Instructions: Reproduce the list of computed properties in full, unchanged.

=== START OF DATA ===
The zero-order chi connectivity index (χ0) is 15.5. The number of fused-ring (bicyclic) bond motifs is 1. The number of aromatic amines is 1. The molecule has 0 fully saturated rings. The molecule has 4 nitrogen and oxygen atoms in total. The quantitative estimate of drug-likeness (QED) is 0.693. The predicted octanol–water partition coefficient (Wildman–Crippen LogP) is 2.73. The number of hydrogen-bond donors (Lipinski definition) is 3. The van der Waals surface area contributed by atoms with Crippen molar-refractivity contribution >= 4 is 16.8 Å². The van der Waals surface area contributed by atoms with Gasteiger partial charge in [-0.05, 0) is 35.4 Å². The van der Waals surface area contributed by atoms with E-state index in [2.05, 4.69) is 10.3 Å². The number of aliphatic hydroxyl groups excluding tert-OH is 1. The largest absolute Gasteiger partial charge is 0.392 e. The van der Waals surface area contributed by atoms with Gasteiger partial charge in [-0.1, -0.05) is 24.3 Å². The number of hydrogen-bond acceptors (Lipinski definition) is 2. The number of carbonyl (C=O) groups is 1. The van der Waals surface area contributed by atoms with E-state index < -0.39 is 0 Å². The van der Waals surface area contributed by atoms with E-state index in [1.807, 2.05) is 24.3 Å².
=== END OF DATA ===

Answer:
The zero-order chi connectivity index (χ0) is 15.5. The number of fused-ring (bicyclic) bond motifs is 1. The number of aromatic amines is 1. The molecule has 0 fully saturated rings. The molecule has 4 nitrogen and oxygen atoms in total. The quantitative estimate of drug-likeness (QED) is 0.693. The predicted octanol–water partition coefficient (Wildman–Crippen LogP) is 2.73. The number of hydrogen-bond donors (Lipinski definition) is 3. The van der Waals surface area contributed by atoms with Crippen molar-refractivity contribution >= 4 is 16.8 Å². The van der Waals surface area contributed by atoms with Gasteiger partial charge in [-0.05, 0) is 35.4 Å². The van der Waals surface area contributed by atoms with E-state index in [2.05, 4.69) is 10.3 Å². The number of aliphatic hydroxyl groups excluding tert-OH is 1. The largest absolute Gasteiger partial charge is 0.392 e. The van der Waals surface area contributed by atoms with Gasteiger partial charge in [-0.1, -0.05) is 24.3 Å². The number of hydrogen-bond acceptors (Lipinski definition) is 2. The number of carbonyl (C=O) groups is 1. The van der Waals surface area contributed by atoms with E-state index < -0.39 is 0 Å². The van der Waals surface area contributed by atoms with E-state index in [1.807, 2.05) is 24.3 Å².